More heartbreak for Georgia, as the national title drought continues

Smart: 'We're not going anywhere' (2:44)

Georgia coach Kirby Smart gets choked up discussing his team's 26-23 overtime loss to Alabama in the CFP National Championship. (2:44)

ATLANTA -- On Alabama's first offensive play in overtime, quarterback Tua Tagovailoa was sacked for a 16-yard loss by Georgia defensive end Jonathan Ledbetter and linebacker Davin Bellamy.

The Bulldogs led 23-20 in Monday night's College Football Playoff National Championship Presented by AT&T, and they looked as though they might be back on track to securing their first national title since 1980.

"They were out of field-goal range," Ledbetter said. "We really had a chance to go and close the thing out."

On the very next play, Tagovailoa fired a 41-yard touchdown to DeVonta Smith down the left sideline. Just like that, Alabama walked off with its fifth national championship in nine years with a 26-23 victory at Mercedes-Benz Stadium.

Georgia, after waiting 37 years since its most recent national championship, will have to wait at least another year. And this loss figures to hurt more than any other.

"I'm just sick for these kids," Georgia coach Kirby Smart said. "They deserved to win."

The Bulldogs dominated the Crimson Tide in the first 30 minutes, taking a 13-0 lead at the half. Then Alabama changed quarterbacks at the start of the second half, replacing the struggling Jalen Hurts for Tagovailoa, a true freshman from Hawaii.

Even after Tagovailoa led Alabama on a touchdown drive early in the third quarter, the Bulldogs answered with an 80-yard touchdown pass from Jake Fromm to Mecole Hardman to take a 20-7 lead. Then Alabama scored twice in the fourth quarter to tie the score, 20-20.

"I think [Alabama] had a lot of momentum," Smart said. "I think they had a lot of juice; I think a lot of their guys believed in [Tagovailoa]. I think our guys were resilient, even with the momentum change. We kept fighting back, made some big, key stops."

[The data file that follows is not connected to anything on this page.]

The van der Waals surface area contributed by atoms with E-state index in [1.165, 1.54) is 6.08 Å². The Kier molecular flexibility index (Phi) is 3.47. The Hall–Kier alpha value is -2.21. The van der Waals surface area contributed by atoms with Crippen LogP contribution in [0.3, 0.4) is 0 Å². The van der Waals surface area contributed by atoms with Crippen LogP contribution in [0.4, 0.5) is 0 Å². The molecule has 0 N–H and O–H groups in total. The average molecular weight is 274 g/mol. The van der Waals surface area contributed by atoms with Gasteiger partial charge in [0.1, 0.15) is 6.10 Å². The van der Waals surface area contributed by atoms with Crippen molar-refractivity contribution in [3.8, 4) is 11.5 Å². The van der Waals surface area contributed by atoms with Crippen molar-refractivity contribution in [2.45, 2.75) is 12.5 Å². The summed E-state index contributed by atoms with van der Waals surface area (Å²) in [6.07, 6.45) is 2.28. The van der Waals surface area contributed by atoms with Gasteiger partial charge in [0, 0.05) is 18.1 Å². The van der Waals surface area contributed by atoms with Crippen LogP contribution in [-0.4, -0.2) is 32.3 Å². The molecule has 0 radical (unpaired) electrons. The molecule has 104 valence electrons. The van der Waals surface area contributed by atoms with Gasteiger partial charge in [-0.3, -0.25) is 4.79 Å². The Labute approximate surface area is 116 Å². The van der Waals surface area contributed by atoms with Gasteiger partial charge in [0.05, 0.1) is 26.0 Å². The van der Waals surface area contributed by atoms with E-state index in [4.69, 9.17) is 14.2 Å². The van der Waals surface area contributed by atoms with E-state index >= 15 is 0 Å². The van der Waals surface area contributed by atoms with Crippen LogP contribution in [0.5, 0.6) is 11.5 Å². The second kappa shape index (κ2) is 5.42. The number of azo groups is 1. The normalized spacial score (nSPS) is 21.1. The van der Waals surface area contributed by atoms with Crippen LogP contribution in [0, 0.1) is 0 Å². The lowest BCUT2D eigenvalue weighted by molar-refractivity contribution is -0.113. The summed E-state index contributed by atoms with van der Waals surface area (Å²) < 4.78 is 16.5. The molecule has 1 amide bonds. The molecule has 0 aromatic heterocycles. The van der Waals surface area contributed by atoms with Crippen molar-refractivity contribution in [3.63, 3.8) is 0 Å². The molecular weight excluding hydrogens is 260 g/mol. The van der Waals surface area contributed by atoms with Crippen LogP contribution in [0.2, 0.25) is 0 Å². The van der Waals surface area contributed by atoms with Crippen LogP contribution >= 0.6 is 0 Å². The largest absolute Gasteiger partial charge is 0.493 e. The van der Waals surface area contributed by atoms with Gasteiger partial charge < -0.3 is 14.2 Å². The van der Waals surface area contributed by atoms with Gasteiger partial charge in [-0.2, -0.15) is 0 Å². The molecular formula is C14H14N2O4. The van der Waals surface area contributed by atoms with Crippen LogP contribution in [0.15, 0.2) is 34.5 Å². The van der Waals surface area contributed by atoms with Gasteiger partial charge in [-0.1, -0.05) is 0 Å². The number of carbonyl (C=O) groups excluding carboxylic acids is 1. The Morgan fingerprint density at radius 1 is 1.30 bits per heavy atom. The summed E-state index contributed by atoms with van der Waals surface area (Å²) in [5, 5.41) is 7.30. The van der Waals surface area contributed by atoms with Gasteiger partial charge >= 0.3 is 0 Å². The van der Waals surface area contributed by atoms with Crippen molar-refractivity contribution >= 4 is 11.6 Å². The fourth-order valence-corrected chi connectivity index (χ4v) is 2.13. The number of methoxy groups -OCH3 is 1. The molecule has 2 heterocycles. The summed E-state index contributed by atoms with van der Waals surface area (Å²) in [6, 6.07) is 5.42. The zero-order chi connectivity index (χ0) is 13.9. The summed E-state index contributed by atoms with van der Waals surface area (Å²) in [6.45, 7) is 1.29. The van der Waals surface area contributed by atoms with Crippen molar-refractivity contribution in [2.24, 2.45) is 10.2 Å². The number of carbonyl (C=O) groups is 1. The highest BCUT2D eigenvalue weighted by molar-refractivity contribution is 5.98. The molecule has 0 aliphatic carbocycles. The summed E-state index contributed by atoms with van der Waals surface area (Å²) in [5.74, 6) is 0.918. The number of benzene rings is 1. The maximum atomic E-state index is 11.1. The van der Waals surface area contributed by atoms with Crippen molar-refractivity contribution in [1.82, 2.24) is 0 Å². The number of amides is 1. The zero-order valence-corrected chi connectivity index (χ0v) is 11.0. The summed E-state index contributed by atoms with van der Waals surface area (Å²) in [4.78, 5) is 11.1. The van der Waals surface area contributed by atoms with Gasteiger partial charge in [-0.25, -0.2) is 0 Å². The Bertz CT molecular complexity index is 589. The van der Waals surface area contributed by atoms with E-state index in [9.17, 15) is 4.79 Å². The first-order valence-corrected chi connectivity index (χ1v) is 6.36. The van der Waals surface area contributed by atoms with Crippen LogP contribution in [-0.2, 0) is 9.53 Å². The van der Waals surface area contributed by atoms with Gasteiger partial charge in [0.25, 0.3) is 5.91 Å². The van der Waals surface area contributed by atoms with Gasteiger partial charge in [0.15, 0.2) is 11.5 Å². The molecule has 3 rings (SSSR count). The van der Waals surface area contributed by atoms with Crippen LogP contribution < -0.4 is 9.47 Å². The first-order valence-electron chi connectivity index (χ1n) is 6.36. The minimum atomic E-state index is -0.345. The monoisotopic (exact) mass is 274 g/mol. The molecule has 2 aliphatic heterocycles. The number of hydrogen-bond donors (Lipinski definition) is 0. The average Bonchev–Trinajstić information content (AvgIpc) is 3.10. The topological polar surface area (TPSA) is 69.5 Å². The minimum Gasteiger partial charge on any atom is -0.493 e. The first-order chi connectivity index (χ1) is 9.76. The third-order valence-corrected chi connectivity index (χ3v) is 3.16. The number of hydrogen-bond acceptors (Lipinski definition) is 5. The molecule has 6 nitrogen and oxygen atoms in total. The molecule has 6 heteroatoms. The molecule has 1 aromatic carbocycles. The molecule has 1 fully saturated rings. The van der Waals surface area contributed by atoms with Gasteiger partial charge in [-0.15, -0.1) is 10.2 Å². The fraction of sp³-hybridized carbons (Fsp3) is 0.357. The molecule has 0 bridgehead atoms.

When Andy Pappanastos missed a 36-yard field goal on the final play of regulation to send the game into overtime, it almost seemed that Georgia was destined to win.

"I know this team would have never stopped believing," Bulldogs tailback Nick Chubb said. "Even when they went out to kick the field goal to win the game, we knew that something was going to happen in our favor, and they ended up missing it. And we had our chance to win the game, but we just didn't get it done. We never stopped believing."

On Alabama's winning touchdown pass, Smith ran past senior cornerback Malkom Parrish down the left sideline. Senior safety Dominick Sanders was supposed to provide Parrish help over the top, but he was badly out of position on the play. Smith was wide open when he caught Tagovailoa's pass and ran into the end zone.

"It was a heartbreaker," Georgia senior cornerback Aaron Davis said. "It was an empty feeling. We got a sack on that first play and made it second-and-really-long. We thought if we made a couple of more stops we could finish the thing."

It was a bitter end for the Bulldogs, who finished 13-2 in Smart's second season and won their first SEC championship since 2005.

"This was a great ride," Georgia senior nose tackle John Atkins said. "If I could do it all over again, I would, especially with this team. We just fell short at the end. We can't do anything about it."

Georgia loses many of the star players that led its resurgence, including senior tailbacks Chubb and Sony Michel. Its three star linebackers -- Bellamy, Lorenzo Carter and Roquan Smith -- also are departing.

"Nobody in this locker room ever wants to feel this way again," Fromm said.

With young players like Fromm, Hardman and D'Andre Swift, along with a top-ranked incoming recruiting class, Georgia's future seems bright.

"This team's not going anywhere," Smart said. "The inches are everywhere. The inches that it takes to be a champion, they're everywhere. They're in everything. They're all over the place, and we've got to get more inches."